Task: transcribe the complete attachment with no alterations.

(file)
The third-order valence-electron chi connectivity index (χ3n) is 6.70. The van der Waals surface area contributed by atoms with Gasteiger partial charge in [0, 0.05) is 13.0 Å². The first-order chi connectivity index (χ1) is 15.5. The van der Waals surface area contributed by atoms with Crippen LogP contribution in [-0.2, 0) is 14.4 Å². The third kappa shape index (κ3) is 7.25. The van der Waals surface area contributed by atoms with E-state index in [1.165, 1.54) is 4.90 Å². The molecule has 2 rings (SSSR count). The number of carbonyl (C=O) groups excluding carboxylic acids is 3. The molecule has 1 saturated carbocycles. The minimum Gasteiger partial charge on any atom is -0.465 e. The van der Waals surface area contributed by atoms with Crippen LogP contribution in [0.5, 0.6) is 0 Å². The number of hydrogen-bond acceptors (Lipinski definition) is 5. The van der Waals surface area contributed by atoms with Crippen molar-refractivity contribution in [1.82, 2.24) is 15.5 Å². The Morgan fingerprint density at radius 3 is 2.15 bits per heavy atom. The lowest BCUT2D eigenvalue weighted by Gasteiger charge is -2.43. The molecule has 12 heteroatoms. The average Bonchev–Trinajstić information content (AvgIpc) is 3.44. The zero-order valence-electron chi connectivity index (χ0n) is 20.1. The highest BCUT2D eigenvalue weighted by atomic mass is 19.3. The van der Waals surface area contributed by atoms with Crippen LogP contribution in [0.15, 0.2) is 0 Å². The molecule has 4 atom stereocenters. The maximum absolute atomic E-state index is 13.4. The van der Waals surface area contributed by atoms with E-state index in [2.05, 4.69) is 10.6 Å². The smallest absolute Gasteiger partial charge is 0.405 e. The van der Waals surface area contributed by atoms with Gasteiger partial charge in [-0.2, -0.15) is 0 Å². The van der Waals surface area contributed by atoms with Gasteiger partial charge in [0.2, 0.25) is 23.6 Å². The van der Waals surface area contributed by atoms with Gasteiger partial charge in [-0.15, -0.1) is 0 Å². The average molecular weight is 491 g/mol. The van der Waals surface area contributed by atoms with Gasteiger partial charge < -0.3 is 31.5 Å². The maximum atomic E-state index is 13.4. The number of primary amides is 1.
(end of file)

The third-order valence-electron chi connectivity index (χ3n) is 6.70. The van der Waals surface area contributed by atoms with Gasteiger partial charge in [0, 0.05) is 13.0 Å². The first-order chi connectivity index (χ1) is 15.5. The van der Waals surface area contributed by atoms with Crippen LogP contribution in [-0.2, 0) is 14.4 Å². The third kappa shape index (κ3) is 7.25. The van der Waals surface area contributed by atoms with E-state index in [1.165, 1.54) is 4.90 Å². The molecule has 2 rings (SSSR count). The number of carbonyl (C=O) groups excluding carboxylic acids is 3. The molecule has 1 saturated carbocycles. The minimum Gasteiger partial charge on any atom is -0.465 e. The van der Waals surface area contributed by atoms with Crippen LogP contribution in [0.5, 0.6) is 0 Å². The number of hydrogen-bond acceptors (Lipinski definition) is 5. The van der Waals surface area contributed by atoms with Crippen molar-refractivity contribution in [1.82, 2.24) is 15.5 Å². The Morgan fingerprint density at radius 3 is 2.15 bits per heavy atom. The lowest BCUT2D eigenvalue weighted by Gasteiger charge is -2.43. The molecule has 12 heteroatoms. The average Bonchev–Trinajstić information content (AvgIpc) is 3.44. The zero-order valence-electron chi connectivity index (χ0n) is 20.1. The highest BCUT2D eigenvalue weighted by atomic mass is 19.3. The van der Waals surface area contributed by atoms with Crippen LogP contribution in [0.15, 0.2) is 0 Å². The molecule has 4 atom stereocenters. The maximum absolute atomic E-state index is 13.4. The van der Waals surface area contributed by atoms with E-state index in [2.05, 4.69) is 10.6 Å². The smallest absolute Gasteiger partial charge is 0.405 e. The van der Waals surface area contributed by atoms with Gasteiger partial charge in [-0.2, -0.15) is 0 Å². The van der Waals surface area contributed by atoms with Gasteiger partial charge in [0.2, 0.25) is 23.6 Å². The van der Waals surface area contributed by atoms with Gasteiger partial charge in [-0.15, -0.1) is 0 Å². The average molecular weight is 491 g/mol. The van der Waals surface area contributed by atoms with Gasteiger partial charge < -0.3 is 31.5 Å². The maximum atomic E-state index is 13.4. The number of primary amides is 1.